Organizing Teams With Players and Coaches
As your company grows, it’s important to evolve your organizational structure just as you would your product.
If product-market fit is like oxygen for a startup, then your company’s structure determines how fast you can run. A lack of structure can lead to confusion about who is responsible for what, but too much structure can create bureaucratic bedlam and misaligned incentives.
One way dysfunction can rear its ugly head is when creative people are forced onto a “management” track to make the career progress they deserve. It’s common (and often unintentional) to over-privilege managers as you add more hierarchy.
Why does this happen? Because leading people scales better than creativity. It’s logical to assume that an employee leading 10 people adds greater value to the company than the best single performer on that team. That’s why great performers often end up in management, even when they aren’t excited about pursuing it.
It’s a bit like telling Steph Curry, “Nice job hitting 402 three-pointers this season. It looks like you’re ready to put on this suit and stand on the sidelines.”
Since “manager” and “individual contributor” both have a bit of stigma attached, we refer to these roles as “coaches” and “players” at Help Scout. There are exceptions, but most people discover their skills are largely in one role or the other.
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Benefits of player and coach roles
These words reinforce important associations for us culturally. First, when you think of professional sports, players come first. Fans wear player jerseys for a reason.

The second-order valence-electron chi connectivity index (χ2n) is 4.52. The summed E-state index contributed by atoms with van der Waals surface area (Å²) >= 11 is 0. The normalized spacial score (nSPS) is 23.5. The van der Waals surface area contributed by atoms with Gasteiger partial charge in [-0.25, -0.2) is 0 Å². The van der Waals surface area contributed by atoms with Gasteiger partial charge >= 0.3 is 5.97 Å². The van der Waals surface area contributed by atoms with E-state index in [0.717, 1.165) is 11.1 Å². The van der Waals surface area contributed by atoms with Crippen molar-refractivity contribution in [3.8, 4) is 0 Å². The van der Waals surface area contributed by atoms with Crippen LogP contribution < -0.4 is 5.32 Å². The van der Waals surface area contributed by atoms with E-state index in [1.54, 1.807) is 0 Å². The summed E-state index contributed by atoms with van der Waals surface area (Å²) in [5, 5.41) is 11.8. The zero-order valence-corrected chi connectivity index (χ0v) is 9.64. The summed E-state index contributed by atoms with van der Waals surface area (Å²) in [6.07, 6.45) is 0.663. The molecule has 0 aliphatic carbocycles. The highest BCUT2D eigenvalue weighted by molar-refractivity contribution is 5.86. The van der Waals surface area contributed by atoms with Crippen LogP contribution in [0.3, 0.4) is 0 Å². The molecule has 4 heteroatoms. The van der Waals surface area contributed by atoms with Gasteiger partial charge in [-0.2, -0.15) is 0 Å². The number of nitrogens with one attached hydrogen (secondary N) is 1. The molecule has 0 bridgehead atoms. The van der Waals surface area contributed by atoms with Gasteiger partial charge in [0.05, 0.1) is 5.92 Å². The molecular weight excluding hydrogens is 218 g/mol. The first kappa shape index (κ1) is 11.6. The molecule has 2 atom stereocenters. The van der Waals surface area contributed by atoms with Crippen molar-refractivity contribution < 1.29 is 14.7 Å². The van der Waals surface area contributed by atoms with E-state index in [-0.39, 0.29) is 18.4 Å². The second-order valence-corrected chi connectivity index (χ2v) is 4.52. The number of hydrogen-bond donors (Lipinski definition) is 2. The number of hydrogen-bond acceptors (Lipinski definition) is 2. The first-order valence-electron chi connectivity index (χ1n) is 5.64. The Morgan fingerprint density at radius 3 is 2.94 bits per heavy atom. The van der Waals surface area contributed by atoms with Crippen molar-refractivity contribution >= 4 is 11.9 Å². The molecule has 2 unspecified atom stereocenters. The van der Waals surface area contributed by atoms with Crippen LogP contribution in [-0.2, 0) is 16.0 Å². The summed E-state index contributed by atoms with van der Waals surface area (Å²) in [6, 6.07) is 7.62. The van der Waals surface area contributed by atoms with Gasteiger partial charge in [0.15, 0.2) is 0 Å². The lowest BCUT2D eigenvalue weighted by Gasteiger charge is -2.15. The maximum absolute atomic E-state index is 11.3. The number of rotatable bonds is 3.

Players (designers, engineers, writers) are the heart and soul of Help Scout. They embody what we want to be about. A coach’s role is to serve players, to help them seek excellence, and to ensure their team is greater than the sum of its parts. This speaks to the servant leadership we want from our coaches. There’s no room for “command and control” leaders in our company.
Coaches and players are also remarkably title-free. While external/LinkedIn titles need to exist in some way, I love keeping things simple internally. Titles have a way of giving a player or coach some sort of implied power or authority. I’ve seen organizations use a “title bump” to promote someone without actually giving that person a raise. That seems disingenuous, so we try to limit the use of titles internally as much as possible.
Players play; coaches coach
On a small team, even within a larger company, it’s often necessary for people to take on the role of a player-coach. Being a player-coach isn’t a bad thing, but we’ve found it’s usually suboptimal; context-switching between roles can be deeply distracting.